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Clark County housing market rebounds

The Clark County housing market saw a significant rebound in May, with listings and sales both jumping well above April’s coronavirus-induced low point and in some cases coming close to the numbers seen in May of 2019. That’s according to the latest report from the Regional Multiple Listing Service.

“Considering the circumstances, new sales activity was very good,” Mike Lamb, a broker at Windermere Stellar in Vancouver, wrote in his own monthly report.

Clark County recently received a green light to move to Phase 2 of Gov. Jay Inslee’s “Safe Start” reopening plan, which allows for the resumption of full real estate activities. Real estate transactions were still allowed during Phase 1, but subject to strict limitations on in-person interaction.

“May showed a strong rebound with a 50 (percent) increase in the number of pending property sales over April’s pending sales,” Terry Wollam, managing broker at ReMax Equity Group in Vancouver, wrote in an email. “The pending sales also mirrored the same number of sales as May of 2019. The time it takes for a property to sell (market time) was one less day than May of last year, which is surprising given the current pandemic.”

New listings were reported at 971, a 43.9 percent increase over the 675 listed in April, but a 23.7 percent decrease from the 1,272 listings reported in May 2019.

Pending sales, at 892, rose 49.7 percent from April, but were 1.3 percent lower than the 596 offers accepted in May last year. Closed sales followed the same pattern, with 577 sales representing a 7.6 percent increase from the 536 reported in April, but a 27.4 percent year-over-year decline.

“The magnitude of the rebound in May may have been surprising, but the second half of April suggested it was coming,” Lamb wrote. “Furthermore, the fact that new sales activity normalized even while inventory was in such short supply was one more indicator of the strong the pent-up demand.”

The region’s inventory in months, an estimate of how long it would take to sell through all current listings, fell from 2.5 in April to 2.3 in May, matching the May 2019 number.

That figure might be slightly misleading, Wollam noted, because of the impact of the pandemic on new home construction. Inslee’s initial stay-at-home order halted all nonessential construction — including residential construction — until Phase 2, and newly-constructed homes account for a significant portion of Clark Count’s inventory.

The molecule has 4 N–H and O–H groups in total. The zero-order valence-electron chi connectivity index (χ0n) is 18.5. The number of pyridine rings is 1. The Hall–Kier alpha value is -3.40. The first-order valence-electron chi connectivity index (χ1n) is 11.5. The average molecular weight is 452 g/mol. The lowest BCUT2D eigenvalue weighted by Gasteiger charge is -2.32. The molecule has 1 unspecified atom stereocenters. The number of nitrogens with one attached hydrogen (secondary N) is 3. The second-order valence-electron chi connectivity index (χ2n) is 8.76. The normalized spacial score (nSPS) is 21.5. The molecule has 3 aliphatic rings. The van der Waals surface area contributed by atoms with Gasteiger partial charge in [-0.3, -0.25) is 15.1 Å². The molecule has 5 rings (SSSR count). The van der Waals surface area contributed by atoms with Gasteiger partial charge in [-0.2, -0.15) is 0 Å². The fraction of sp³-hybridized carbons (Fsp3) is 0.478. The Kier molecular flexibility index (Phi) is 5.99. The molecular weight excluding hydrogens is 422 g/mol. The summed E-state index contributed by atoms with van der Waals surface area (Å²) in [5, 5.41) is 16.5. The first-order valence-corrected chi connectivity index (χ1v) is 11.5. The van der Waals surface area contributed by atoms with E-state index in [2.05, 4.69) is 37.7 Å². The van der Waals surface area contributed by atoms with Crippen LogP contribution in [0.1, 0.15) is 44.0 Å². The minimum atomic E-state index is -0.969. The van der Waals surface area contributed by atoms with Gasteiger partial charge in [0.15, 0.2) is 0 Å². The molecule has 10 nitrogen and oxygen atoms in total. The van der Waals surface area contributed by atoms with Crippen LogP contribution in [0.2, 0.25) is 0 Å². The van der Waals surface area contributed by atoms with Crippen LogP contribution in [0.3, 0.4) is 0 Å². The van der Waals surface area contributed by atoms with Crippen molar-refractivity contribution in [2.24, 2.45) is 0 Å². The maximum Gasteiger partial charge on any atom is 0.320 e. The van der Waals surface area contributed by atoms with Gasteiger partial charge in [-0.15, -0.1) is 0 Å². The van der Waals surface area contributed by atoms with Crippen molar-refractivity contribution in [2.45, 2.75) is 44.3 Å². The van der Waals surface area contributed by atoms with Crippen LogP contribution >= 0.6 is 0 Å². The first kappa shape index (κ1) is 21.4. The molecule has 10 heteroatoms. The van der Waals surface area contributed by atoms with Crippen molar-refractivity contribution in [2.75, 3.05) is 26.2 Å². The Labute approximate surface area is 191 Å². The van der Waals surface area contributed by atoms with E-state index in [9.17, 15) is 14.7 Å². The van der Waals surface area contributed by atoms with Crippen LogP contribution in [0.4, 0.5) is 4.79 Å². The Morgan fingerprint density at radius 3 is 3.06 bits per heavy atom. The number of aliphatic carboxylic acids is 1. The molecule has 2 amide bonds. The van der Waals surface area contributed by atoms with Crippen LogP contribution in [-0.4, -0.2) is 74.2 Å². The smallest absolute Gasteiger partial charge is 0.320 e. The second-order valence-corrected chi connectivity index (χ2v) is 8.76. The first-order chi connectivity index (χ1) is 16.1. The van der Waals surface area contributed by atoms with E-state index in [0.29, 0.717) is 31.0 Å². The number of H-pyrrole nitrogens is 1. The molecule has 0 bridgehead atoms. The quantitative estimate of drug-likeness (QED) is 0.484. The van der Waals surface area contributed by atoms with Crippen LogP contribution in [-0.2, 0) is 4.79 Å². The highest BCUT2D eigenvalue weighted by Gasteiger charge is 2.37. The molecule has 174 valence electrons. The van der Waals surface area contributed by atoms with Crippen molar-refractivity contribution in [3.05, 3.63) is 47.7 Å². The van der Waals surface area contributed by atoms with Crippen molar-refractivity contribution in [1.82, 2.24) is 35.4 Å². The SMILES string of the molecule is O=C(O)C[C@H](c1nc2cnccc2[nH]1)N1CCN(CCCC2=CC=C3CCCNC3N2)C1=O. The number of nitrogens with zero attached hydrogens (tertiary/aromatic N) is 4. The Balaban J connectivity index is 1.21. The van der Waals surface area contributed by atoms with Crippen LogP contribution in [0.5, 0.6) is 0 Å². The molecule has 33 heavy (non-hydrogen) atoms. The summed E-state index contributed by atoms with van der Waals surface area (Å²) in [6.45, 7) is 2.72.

“The total inventory of properties for sale is 1,304, but the true inventory of homes for buyers to purchase today is substantially less at 800 total homes due to them being under construction or not yet started,” Wollam wrote. “This provides an inventory of properties that at the current rate of sale would only take 1.4 months to sell through.”

The region’s average sale price increased from $412,800 in April to $418,300 in May, although the median sale price held essentially steady, moving from $385,000 in April to $384,900 in May. Both figures are up relative to last year, which saw an average price of $410,200 and a median of $375,000 in May.

Looking to the coming months, Wollam said the lack of options for buyers will likely drive up market prices, although there will be some relief now that the new home construction pipeline has resumed. Wollam predicted an increase in preowned homes on the market in the third quarter of the year, as well as an increase in pricing.

The Vancouver office of John L. Scott Real Estate released its own monthly report based on the office’s internal sales data. The Scott report included a breakdown of sales by price range, which showed significant shortages for houses priced at or below $500,000.

May pending sales tied or exceeded the number of new listings in all price categories below $500,000, according to Scott’s report, and the report estimated less than a month of supply in each price category below $500,000.


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